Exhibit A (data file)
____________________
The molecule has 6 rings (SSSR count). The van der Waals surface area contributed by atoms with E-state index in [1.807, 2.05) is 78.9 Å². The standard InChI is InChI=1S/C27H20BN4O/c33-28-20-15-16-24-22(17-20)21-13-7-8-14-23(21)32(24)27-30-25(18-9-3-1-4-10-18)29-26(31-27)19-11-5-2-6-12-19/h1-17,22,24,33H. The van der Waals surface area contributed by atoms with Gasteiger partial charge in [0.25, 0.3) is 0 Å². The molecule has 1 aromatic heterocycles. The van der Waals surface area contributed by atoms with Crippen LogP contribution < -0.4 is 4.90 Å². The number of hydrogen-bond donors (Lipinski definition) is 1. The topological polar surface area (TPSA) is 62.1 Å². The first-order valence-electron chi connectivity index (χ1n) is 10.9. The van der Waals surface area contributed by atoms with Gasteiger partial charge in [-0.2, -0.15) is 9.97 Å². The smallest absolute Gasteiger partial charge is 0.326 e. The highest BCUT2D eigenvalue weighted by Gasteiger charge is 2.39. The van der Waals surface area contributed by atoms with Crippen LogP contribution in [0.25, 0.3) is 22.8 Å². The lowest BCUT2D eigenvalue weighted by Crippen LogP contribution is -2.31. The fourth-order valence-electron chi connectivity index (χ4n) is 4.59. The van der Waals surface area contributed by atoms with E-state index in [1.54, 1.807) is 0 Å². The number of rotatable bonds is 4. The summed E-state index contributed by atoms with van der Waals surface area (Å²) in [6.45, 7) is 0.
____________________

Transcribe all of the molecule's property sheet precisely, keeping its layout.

The molecule has 6 rings (SSSR count). The van der Waals surface area contributed by atoms with E-state index in [1.807, 2.05) is 78.9 Å². The standard InChI is InChI=1S/C27H20BN4O/c33-28-20-15-16-24-22(17-20)21-13-7-8-14-23(21)32(24)27-30-25(18-9-3-1-4-10-18)29-26(31-27)19-11-5-2-6-12-19/h1-17,22,24,33H. The van der Waals surface area contributed by atoms with Gasteiger partial charge in [0.25, 0.3) is 0 Å². The molecule has 1 aromatic heterocycles. The van der Waals surface area contributed by atoms with Crippen LogP contribution < -0.4 is 4.90 Å². The number of hydrogen-bond donors (Lipinski definition) is 1. The topological polar surface area (TPSA) is 62.1 Å². The first-order valence-electron chi connectivity index (χ1n) is 10.9. The van der Waals surface area contributed by atoms with Gasteiger partial charge in [-0.2, -0.15) is 9.97 Å². The smallest absolute Gasteiger partial charge is 0.326 e. The highest BCUT2D eigenvalue weighted by Gasteiger charge is 2.39. The van der Waals surface area contributed by atoms with Crippen LogP contribution in [0.25, 0.3) is 22.8 Å². The lowest BCUT2D eigenvalue weighted by Crippen LogP contribution is -2.31. The fourth-order valence-electron chi connectivity index (χ4n) is 4.59. The van der Waals surface area contributed by atoms with E-state index in [1.54, 1.807) is 0 Å². The number of rotatable bonds is 4. The summed E-state index contributed by atoms with van der Waals surface area (Å²) in [6.45, 7) is 0.